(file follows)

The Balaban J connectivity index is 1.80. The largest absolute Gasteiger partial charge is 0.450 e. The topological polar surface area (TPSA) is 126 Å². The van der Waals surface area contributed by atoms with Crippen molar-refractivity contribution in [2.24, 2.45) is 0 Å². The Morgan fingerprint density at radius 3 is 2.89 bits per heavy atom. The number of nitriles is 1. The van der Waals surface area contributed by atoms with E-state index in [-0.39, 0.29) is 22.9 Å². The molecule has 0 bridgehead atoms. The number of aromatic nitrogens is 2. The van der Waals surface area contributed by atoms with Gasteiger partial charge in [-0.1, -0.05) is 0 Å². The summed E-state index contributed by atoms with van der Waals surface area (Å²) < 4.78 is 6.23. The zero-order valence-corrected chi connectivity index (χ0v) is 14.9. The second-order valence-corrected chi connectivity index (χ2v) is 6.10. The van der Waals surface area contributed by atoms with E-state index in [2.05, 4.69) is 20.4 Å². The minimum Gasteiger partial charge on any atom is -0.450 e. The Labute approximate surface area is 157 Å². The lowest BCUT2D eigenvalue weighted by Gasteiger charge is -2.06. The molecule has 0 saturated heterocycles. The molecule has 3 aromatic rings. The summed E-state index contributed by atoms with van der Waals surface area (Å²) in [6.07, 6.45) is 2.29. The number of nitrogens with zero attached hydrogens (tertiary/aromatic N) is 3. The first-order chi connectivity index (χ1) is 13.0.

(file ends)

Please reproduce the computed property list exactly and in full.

The Balaban J connectivity index is 1.80. The largest absolute Gasteiger partial charge is 0.450 e. The topological polar surface area (TPSA) is 126 Å². The van der Waals surface area contributed by atoms with Crippen molar-refractivity contribution in [2.24, 2.45) is 0 Å². The Morgan fingerprint density at radius 3 is 2.89 bits per heavy atom. The number of nitriles is 1. The van der Waals surface area contributed by atoms with E-state index in [-0.39, 0.29) is 22.9 Å². The molecule has 0 bridgehead atoms. The number of aromatic nitrogens is 2. The van der Waals surface area contributed by atoms with Gasteiger partial charge in [-0.1, -0.05) is 0 Å². The summed E-state index contributed by atoms with van der Waals surface area (Å²) < 4.78 is 6.23. The zero-order valence-corrected chi connectivity index (χ0v) is 14.9. The second-order valence-corrected chi connectivity index (χ2v) is 6.10. The van der Waals surface area contributed by atoms with E-state index in [2.05, 4.69) is 20.4 Å². The minimum Gasteiger partial charge on any atom is -0.450 e. The Labute approximate surface area is 157 Å². The lowest BCUT2D eigenvalue weighted by Gasteiger charge is -2.06. The molecule has 0 saturated heterocycles. The molecule has 3 aromatic rings. The summed E-state index contributed by atoms with van der Waals surface area (Å²) in [6.07, 6.45) is 2.29. The number of nitrogens with zero attached hydrogens (tertiary/aromatic N) is 3. The first-order chi connectivity index (χ1) is 13.0.